(require (lib "27.ss" "srfi"))(define (timed-prime-test n)   (newline)   (display n)   (start-prime-test n (current-inexact-milliseconds)))(define (start-prime-test n start-time)   (cond ((fast-prime? n 100)          (report-prime (- (current-inexact-milliseconds) start-time)))))(define (report-prime elapsed-time)   (display " *** ")   (display elapsed-time))(define (square x)   (* x x))(define (even? n)   (= (remainder n 2) 0))(define (expmod base exp m)   (cond ((= exp 0) 1)         ((even? exp)          (remainder (square (expmod base (/ exp 2) m))                     m))         (else          (remainder (* base (expmod base (- exp 1) m))                     m))))(define (fermat-test n)   (define (try-it a)     (= (expmod a n n) a))   (try-it (+ 1 (random-integer (- n 1)))))(define (fast-prime? n times)   (cond ((= times 0) true)         ((fermat-test n) (fast-prime? n (- times 1)))         (else false)))

Test Results

We need to run timed-prime-test again with the new modifications using the same set of inputs that we found in the previous exercises, then compare the results to see how much we improved the run time. The following table compares the original data we gathered in exercise 1.22, the improved algorithm we used in exercise 1.23 (improved time column), and the new results we got using the Fermat test (all three time columns are in milliseconds). The ratio column is the ratio of the improved values from exercise 1.23 to the fermat time column.

prime original time improved time fermat time ratio
100000000191411031780.58
100000000331721011870.54
100000000611541121730.65
1000000000035163101811.71
1000000000194932951861.59
1000000000575273051891.61
100000000003916278611894.56
100000000006115598841954.53
100000000006315498731974.43
100000000000375014267120812.84
100000000000514932266821112.64
100000000000994855269720812.97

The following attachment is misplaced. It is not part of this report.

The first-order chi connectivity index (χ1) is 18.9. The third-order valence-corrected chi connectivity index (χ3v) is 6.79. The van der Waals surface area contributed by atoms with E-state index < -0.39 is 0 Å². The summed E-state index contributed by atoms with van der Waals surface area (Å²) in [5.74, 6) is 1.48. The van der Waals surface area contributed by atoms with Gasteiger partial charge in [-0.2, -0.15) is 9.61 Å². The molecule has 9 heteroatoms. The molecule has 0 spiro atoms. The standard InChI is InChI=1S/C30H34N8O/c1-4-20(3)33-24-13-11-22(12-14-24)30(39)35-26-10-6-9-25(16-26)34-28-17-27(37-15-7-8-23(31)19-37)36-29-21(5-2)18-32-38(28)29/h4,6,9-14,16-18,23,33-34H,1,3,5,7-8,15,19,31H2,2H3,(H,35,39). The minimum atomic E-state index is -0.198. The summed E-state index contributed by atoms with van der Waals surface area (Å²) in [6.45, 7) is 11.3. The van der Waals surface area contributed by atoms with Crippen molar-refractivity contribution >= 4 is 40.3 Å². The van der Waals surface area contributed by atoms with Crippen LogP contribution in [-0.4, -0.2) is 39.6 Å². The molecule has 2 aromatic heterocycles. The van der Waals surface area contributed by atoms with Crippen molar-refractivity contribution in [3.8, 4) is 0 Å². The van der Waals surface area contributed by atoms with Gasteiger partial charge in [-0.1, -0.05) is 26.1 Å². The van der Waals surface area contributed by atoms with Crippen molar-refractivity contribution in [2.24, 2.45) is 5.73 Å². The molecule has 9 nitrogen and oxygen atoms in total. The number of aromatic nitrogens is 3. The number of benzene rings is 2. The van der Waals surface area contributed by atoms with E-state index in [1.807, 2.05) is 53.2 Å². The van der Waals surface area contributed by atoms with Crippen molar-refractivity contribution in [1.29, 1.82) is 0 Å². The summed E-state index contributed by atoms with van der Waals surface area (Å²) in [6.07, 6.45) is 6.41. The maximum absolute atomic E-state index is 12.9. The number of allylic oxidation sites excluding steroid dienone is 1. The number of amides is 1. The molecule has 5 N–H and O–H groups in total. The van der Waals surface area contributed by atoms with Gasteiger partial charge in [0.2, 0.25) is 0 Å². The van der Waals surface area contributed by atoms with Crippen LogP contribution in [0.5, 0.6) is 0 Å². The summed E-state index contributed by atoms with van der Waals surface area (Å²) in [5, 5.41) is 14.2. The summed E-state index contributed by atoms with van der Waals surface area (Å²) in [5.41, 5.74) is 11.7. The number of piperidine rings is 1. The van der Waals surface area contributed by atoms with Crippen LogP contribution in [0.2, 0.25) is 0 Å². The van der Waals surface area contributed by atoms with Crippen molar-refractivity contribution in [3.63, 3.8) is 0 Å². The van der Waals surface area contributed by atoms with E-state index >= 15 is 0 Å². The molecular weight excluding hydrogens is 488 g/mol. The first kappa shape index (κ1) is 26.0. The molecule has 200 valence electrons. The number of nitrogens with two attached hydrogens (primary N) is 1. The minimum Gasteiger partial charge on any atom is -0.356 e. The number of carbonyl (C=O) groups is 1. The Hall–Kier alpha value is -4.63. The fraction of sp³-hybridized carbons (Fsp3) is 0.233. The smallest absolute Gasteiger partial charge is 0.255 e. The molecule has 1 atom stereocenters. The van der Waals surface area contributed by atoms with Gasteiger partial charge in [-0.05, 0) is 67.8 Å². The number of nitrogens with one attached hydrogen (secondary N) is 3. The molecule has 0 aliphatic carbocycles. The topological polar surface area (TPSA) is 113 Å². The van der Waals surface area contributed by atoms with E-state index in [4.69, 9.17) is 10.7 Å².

10000000000003115745853123336.61
10000000000006716022826423135.77
10000000000009715861853022537.91
10000000000000374895026346244108.0
10000000000000914883626210255102.8
10000000000001594900826256257102.2

Analysis

The timing numbers from the Fermat test start out looking pretty poor compared to what we've seen previously. This has mostly to do with the completely arbitrary number of random values I chose to test each prime with. As we increase the size of the numbers we're testing, you can see that the time using the Fermat test barely increases at all. We can verify that the time increase is logarithmic by observing that as the numbers under test increase by a factor of 10, the ratio column increases by a factor of roughly three. This logarithmic characteristic is due to the fact that the expmod procedure used in fermat-test has a logarithmic time complexity.

Related:

For links to all of the SICP lecture notes and exercises that I've done so far, see The SICP Challenge.

## Sunday, February 14, 2010

### Solution to A Curiously Clever Chess Puzzle

In yesterday's post I asked two questions about the following chess position.

First, how is this a legal position, and second, how can white guarantee a checkmate in four moves or fewer?

This puzzle is much more commonly known as Lord Dunsany's Chess Problem, although he had several others. I first ran across this particular problem by Lord Dunsany in Martin Gardner's My Best Mathematical and Logic Puzzles.

I'll let Mr. Gardner explain the first part of the puzzle:
The key to Lord Dunsany's chess problem is the fact that the black queen is not on a black square as she must be at the start of a game. This means that the black king and queen have moved, and this could have happened only if some black pawns have moved. Pawns cannot move backward, so we are forced to conclude that the black pawns reached their present positions from the other side of the board! With this in mind, it is easy to discover that the white knight on the right has an easy mate in four moves.

If that seems like a dirty, dirty trick to you, that's because it is. Chess diagrams are traditionally drawn from the perspective of the white player (white pieces at the bottom of the diagram in the starting position), so this puzzle really forces you to check your assumptions and "think outside the box."